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Website produced and maintained for the Hungerford Historical Association
by Hugh Pihlens.
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First World War
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You are in [Events] [First World War]

 

The onset of WAR: The First World War began during the summer of 1914 following the assassination of the Austrian Archduke Franz Ferdinand when he was visiting the Bosnian capital, Sarajevo. The assassination led to a month of diplomatic manoeuvring between  Austria-Hungary, Germany, Russia, France, and Britain which was called  the July Crisis. Austria-Hungary declared war on Serbia on 28 Jul 1914, Russia and Germany were at war on 1 August, and Britain declared war on Germany on 4 August.

Derbyshire Territorials stationed at The Bear: No doubt there was little effect on Hungerford during the early weeks of the war.

The Derby Daily Telegraph reported on 7 Nov 1914 the "Pleasant Experiences" of some of its local troops when they were stationed in The Bear yard. A billard match was arranged between the Derbyshire men and the Hungerford Club, and it was noted that the Rev WETS Gray  and friends of the parish church were "untiring in their efforts to provide recreation and amusement for the troops in the vicinity." "Among the troops are several fairly good singers and musicians, and their efforts also help the time along very agreeably". See "Derbyshire Men at Hungerford - Pleasant Experiences".

However, things were to change in Hungerford, as in so many towns right around the whole country.

Hungerford was soon to be full of troops - about 2,000 were billeted in the town, and a further 8,000 camped on the Common. Nearly 200 slept in the Town Hall.

The price paid for a bed for officers was 1s 6d, and 6d for men.

Among the regiments was the First Royal Scots.

180 Coy RASC MT in Hungerford: In January 1915, a newly-formed army unit, the 180 Company, Royal Army Service Corps, Mechanical Transport, arrived in Hungerford, which was to be its mobilisation station.

Initially the unit was small, with one officer and 32 men, with one car, two motor-cycles and 15 lorries! The vehicles were parked in the High Street to start with, and The Croft was used as their parade ground. As the size of the unit grew, the main camp was established on the Common.

By July the unit was complete and fully prepared for battle. There were nearly 500 men and 109 vehicles. The whole company assembled in the High Street, and, watched and cheered by the whole town, they set off on their way to Avonmouth, bound for France.

Follow this link for more on the 180 Company, RASC (MT).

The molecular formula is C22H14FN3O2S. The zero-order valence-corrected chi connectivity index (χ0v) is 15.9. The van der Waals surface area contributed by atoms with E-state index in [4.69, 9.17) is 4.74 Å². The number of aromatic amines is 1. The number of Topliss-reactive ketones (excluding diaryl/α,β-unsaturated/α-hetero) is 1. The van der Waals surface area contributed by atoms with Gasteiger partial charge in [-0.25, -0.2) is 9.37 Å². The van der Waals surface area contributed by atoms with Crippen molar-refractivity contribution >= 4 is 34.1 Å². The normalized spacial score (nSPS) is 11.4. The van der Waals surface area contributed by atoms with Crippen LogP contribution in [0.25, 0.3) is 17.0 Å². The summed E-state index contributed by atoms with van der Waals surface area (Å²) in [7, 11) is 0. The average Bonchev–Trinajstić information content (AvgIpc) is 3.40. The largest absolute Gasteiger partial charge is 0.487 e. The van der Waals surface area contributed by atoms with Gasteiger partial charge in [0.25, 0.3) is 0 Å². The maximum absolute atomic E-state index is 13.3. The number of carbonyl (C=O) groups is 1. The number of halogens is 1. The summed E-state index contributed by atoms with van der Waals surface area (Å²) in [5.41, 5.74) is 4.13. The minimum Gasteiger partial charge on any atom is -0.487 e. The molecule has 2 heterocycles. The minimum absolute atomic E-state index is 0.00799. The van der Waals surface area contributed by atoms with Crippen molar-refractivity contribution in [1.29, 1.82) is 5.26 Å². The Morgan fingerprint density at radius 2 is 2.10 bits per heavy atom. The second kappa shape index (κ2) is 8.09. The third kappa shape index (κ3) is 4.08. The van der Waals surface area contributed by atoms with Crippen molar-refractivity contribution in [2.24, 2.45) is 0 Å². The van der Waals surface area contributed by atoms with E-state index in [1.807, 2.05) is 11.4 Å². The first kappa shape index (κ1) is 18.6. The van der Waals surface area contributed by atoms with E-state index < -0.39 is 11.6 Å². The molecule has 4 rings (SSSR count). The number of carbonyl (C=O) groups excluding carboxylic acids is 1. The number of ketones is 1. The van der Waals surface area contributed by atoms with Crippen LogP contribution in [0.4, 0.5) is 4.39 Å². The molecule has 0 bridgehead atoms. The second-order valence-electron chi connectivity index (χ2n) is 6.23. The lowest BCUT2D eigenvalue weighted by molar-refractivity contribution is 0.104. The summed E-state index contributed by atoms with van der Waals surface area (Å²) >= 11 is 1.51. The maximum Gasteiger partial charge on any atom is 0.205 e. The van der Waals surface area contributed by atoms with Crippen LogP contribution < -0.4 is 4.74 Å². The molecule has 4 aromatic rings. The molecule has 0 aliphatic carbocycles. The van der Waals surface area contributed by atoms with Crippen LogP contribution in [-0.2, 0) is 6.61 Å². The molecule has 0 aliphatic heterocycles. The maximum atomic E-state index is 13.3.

Whilst in Hungerford, the the 18th Ammunition Sub-Park unit produced one edition of what was intended to be a regular monthly magazine. They entitled it "At the Back of the Front". It includes a nice introductory letter expressing a kind thought about a creche for Hungerford, and an uncompleted poem by "Y.L.O.R.". Due to a shortage of paper, a second edition was never printed. Follow this link to see "At the Back of the Front".

The VAD Hospital set up at the old National School: In 1914 there was no Ministry of Health and no one had overall control of the hospitals, however the British Red Cross Society, founded in 1870 linked up with the order of St John of Jerusalem in 1909 and formed the organisation known as the Voluntary Aid Detachment or V.A.D. for short.

During the War, the old National School building (42 High Street, now Dickins, Hopgood, Chidley, solicitors) was used as a convalescent hospital, for nursing wounded men who had been sent home from the Front. The building was refurbished for its new use, with three small wards and a kitchen. There were about twenty beds, and most patients were Australians based at Tidworth.
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The air crash at 26 High Street: In 1917 an air crash occurred in Hungerford and was reported in the NWN on 31 May 1917  (p7). A plane piloted by a Canadian from the RFC school at Upavon  crashed in the Constable's garden on Sat, 27 May at 8.30pm, killing the  pilot. The Constable (T W Alexander) presided over the inquest the  following Monday.

Peace Thanksgiving Service, 6 Jun 1919: On Sunday 6 June 1919. The Constable, Mr Louis Beard (of the coal yard in Bridge Street), arranged with the vicar, the Rev. Tom Gray, a Public Thanksgiving Service for the Return of Peace.

Peace Celebration Dinner: A grand Peace Celebration Dinner was held later in the Corn Exchange.

War Memorial, Bridge Street: Hungerford's War Memorial was built in Bridge Street. Follow this link for more on the War Memorial Dedication Service.

war_11a(w)

180 Cpy, RASC (MT)
in the Market Place, 1915

See First World War Photo Gallery

people-Munford WWI (aw)

Ernest Munford
(of Hungerford Printing Works)

people-Munford WWI (bw)

Ernest Munford
(of Hungerford Printing Works)

1st World War-050w 6 Jun 1919

Constable Louis Beard's announcement of he Public Thanksgiving Service for the Return of Peace, 6 Jun 1919.

083-war 1919(w)

Corn Exchange set out for the
Peace Celebration Dinner

 

See also:
- First World War Photo Gallery
-
"Derbyshire Men at Hungerford - Pleasant Experiences" - Derbyshire Telegraph 7 Nov 1914
- "At the Back of the Front" - magazine of No 18 Ammunition Sub-Park Unit, 1915
- Information on each of the names on the Bridge Street War Memorial
- Voluntary Aid Detachment Hospital, 42 High Street
- Funeral of Pte Charles Appleby, Nov 1915
- Summary notes on 180 Company RASC (MT)
- Historical Record of 180 Coy. RASC (MT), 1919

Updated: 21.4.2014

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